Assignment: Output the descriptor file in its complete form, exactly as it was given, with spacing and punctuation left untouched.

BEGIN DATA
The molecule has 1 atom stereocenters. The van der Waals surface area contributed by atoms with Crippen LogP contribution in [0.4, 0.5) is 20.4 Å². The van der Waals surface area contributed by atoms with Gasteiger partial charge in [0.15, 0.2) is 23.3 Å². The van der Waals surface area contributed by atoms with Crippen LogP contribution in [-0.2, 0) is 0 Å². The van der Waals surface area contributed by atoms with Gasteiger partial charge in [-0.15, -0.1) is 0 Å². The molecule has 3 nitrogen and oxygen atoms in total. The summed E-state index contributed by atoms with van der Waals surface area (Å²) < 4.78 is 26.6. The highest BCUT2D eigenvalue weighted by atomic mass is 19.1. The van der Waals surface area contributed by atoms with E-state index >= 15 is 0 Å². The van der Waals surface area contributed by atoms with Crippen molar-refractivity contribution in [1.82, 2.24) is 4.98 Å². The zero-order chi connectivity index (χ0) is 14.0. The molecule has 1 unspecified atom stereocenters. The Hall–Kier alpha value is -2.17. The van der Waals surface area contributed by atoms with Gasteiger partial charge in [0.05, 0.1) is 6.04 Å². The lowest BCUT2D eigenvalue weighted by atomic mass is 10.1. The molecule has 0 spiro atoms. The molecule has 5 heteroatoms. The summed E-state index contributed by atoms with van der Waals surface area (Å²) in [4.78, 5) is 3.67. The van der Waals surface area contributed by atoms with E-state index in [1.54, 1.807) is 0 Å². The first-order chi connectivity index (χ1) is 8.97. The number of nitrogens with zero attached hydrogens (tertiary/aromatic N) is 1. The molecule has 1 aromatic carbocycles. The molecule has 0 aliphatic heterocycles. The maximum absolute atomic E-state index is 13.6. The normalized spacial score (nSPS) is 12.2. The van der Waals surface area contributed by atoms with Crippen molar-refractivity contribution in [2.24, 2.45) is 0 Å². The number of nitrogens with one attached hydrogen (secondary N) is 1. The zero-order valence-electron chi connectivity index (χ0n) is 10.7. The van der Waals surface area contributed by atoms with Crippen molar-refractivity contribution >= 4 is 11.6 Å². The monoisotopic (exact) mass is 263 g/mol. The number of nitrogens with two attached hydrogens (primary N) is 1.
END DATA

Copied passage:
The molecule has 1 atom stereocenters. The van der Waals surface area contributed by atoms with Crippen LogP contribution in [0.4, 0.5) is 20.4 Å². The van der Waals surface area contributed by atoms with Gasteiger partial charge in [0.15, 0.2) is 23.3 Å². The van der Waals surface area contributed by atoms with Crippen LogP contribution in [-0.2, 0) is 0 Å². The van der Waals surface area contributed by atoms with Gasteiger partial charge in [-0.15, -0.1) is 0 Å². The molecule has 3 nitrogen and oxygen atoms in total. The summed E-state index contributed by atoms with van der Waals surface area (Å²) < 4.78 is 26.6. The highest BCUT2D eigenvalue weighted by atomic mass is 19.1. The van der Waals surface area contributed by atoms with E-state index >= 15 is 0 Å². The van der Waals surface area contributed by atoms with Crippen molar-refractivity contribution in [1.82, 2.24) is 4.98 Å². The zero-order chi connectivity index (χ0) is 14.0. The molecule has 1 unspecified atom stereocenters. The Hall–Kier alpha value is -2.17. The van der Waals surface area contributed by atoms with Gasteiger partial charge in [0.05, 0.1) is 6.04 Å². The lowest BCUT2D eigenvalue weighted by atomic mass is 10.1. The molecule has 0 spiro atoms. The molecule has 5 heteroatoms. The summed E-state index contributed by atoms with van der Waals surface area (Å²) in [4.78, 5) is 3.67. The van der Waals surface area contributed by atoms with E-state index in [1.54, 1.807) is 0 Å². The first-order chi connectivity index (χ1) is 8.97. The number of nitrogens with zero attached hydrogens (tertiary/aromatic N) is 1. The molecule has 1 aromatic carbocycles. The molecule has 0 aliphatic heterocycles. The maximum absolute atomic E-state index is 13.6. The normalized spacial score (nSPS) is 12.2. The van der Waals surface area contributed by atoms with Crippen molar-refractivity contribution in [2.24, 2.45) is 0 Å². The number of nitrogens with one attached hydrogen (secondary N) is 1. The zero-order valence-electron chi connectivity index (χ0n) is 10.7. The van der Waals surface area contributed by atoms with Crippen molar-refractivity contribution >= 4 is 11.6 Å². The monoisotopic (exact) mass is 263 g/mol. The number of nitrogens with two attached hydrogens (primary N) is 1.